As Good as It Gets
is a 1997
comedy film directed by James L. Brooks
starring Jack Nicholson
and Helen Hunt
. The film was nominated for an Academy
Award for Best
and won for Best Actor
and Best Actress
. It portrays an
who becomes involved in the lives of a single
mother and gay neighbor and how they grow personally as a result of
knowing each other. The movie is ranked number 140 on Empire's "The
500 Greatest Movies of All Time".
Udall is a racist, homophobic, and anti-Semitic misanthrope who works at home as a
best-selling romance novelist in New York.
disorder which, paired with his misanthropy, puts off the
neighbors in his Manhattan apartment building and nearly everyone else with
whom he comes into contact.
Melvin eats breakfast at the same table in the same restaurant
every day using disposable plastic utensils he brings with him due
to his pathological germophobia
. He takes
an interest in his waitress, Carol Connelly (Helen Hunt
), the only server at the restaurant
who can tolerate his demanding behavior.
One day, Melvin's neighbor, a gay artist named Simon Bishop
), is assaulted. Melvin is
forced to take care of the artist's dog Verdell while Simon is in
the hospital. Although he initially finds caring for the dog
distasteful, Melvin becomes emotionally attached to Verdell as he
simultaneously gains more attention from Carol. When Carol decides to
get a job closer to Brooklyn so she can
spend more time with her acutely asthmatic son, Melvin arranges to
pay for her son's medical expenses, albeit for his own selfish
Wary of owing Melvin for this gesture, Carol takes
to his apartment in
the middle of the night to tell him that she will not sleep with
In the meantime, Simon's assault and subsequent rehabilitation
coupled with the fact that Verdell seems to actually prefer Melvin,
causes him to lose his creative muse. Having no medical
insurance and facing eviction from his apartment due to non-payment
of rent, his friends convince him that he should go to Baltimore and ask his estranged parents for money, but in
order to do this, Simon needs Melvin to drive.
invites Carol to accompany them on the trip to lessen the
awkwardness between the two men and so he can court Carol
romantically. She reluctantly accepts the invitation and
relationships among the three develop.
returning to New York
City, Carol tells Melvin that she doesn't want him in
her life anymore.
She later regrets her statement and calls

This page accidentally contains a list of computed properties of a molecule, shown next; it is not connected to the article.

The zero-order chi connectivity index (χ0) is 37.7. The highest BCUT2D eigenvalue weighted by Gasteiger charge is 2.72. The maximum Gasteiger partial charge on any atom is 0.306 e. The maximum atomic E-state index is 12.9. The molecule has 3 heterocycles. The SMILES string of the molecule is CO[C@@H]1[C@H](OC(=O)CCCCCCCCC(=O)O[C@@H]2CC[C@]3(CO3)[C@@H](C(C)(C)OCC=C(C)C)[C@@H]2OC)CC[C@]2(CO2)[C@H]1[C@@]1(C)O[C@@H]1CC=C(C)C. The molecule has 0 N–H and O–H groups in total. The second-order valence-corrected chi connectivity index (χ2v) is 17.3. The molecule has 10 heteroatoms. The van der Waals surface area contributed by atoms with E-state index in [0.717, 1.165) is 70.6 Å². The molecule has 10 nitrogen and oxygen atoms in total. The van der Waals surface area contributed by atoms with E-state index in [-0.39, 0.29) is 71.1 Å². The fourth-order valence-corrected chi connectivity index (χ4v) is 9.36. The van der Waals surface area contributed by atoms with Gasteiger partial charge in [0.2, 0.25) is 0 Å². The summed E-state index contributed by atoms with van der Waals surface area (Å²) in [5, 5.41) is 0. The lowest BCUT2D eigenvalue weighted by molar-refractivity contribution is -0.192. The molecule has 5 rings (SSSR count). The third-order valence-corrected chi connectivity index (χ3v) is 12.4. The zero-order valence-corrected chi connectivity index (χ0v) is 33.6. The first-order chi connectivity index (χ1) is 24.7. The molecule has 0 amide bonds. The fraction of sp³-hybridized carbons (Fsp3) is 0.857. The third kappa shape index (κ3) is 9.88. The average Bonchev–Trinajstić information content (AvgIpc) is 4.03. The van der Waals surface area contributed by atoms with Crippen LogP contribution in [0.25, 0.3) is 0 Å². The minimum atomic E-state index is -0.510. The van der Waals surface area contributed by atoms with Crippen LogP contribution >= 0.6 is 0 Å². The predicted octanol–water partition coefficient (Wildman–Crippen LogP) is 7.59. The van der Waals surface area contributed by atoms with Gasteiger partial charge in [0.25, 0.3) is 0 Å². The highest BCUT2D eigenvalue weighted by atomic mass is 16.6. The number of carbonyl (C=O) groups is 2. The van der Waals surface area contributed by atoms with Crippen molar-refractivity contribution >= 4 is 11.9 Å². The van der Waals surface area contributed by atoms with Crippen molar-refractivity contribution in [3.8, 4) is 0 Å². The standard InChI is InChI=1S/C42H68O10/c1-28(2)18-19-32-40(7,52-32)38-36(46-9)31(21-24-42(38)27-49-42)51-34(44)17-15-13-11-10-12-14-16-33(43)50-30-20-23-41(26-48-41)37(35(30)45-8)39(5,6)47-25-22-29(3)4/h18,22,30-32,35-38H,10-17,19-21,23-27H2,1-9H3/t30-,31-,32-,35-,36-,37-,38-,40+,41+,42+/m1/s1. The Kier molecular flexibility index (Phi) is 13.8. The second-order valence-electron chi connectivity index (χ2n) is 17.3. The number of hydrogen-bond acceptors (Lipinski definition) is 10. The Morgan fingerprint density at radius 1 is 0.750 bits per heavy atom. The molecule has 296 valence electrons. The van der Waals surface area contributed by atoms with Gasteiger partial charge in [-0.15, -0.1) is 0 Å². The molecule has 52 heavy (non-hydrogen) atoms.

him to apologize. The relationship between Melvin and Carol
remains complicated until Simon, who has moved in with Melvin until
he can get a new apartment, convinces Melvin to declare his love
for her at her apartment in Brooklyn, where the
two realize the depth of their personal connection.
ends with Melvin and Carol taking a walk together to buy fresh
rolls at the corner bakery.
The OST feaures instrumental pieces composed by Hans Zimmer and
songs by various artists.
- "As Good as It Gets" (Hans Zimmer)
- "A Better Man" (Zimmer)
- "Humanity" (Zimmer)
- "Too Much Reality" (Zimmer)
- "126.96.36.199.5" (Zimmer)
- "Greatest Woman on Earth" (Zimmer)
- "Everything My Heart Desires" (Danielle Brisebois)
- "Under Stars" (Phil Roy)
- "My Only" (Danielle
Sentimental Reasons " (Nat King
- "Hand on My Heart" (Judith
- "Climb on (A Back That's Strong)" (Shawn Colvin)
- "Always Look
on the Bright Side of Life" (Art
The film received generally positive reviews from film critics
and was nominated for and
received many film awards, including an Academy Award
nomination for Best Picture and
a Golden Globe
award for Best
Picture-Music or Comedy. Metacritic
web site that evaluates films by averaging its overall critical
response, gave the film a metascore of 67, signifying generally
favorable reviews.r"> Metacritic
Retrieved on January 7, 2009 The
film's two lead actors, Jack
and Helen Hunt
received Academy and Golden Globe awards for their performances.
film critic Jonathan Rosenbaum
wrote that what
director James Brooks "Manages to do with (the characters) as they
struggle mightily to connect with one another is funny, painful,
beautiful, and basically truthful--a triumph for everyone
However, praise for the film was not uniform among critics.
gave "As Good As it Gets,"
three stars (out of four) and called the film a "compromise, a film
that forces a smile onto material that doesn't wear one easily,"
writing that the film drew "back to story formulas," but had good
dialog and performances. Washington
critic Desson Howe gave a generally negative review of the
movie, writing that it "gets bogged down in sentimentality, while
its wheels spin futilely in life-solving overdrive." Washington Post review
. Retrieved on January 7,
As Good as It Gets
was also a box
hit, opening at number three in the box office (behind
Tomorrow Never Dies
with $12.6 million dollars, and eventually earning over $148
million domestically and $341 million worldwide. It is Jack
Nicholson's second most lucrative film, behind Batman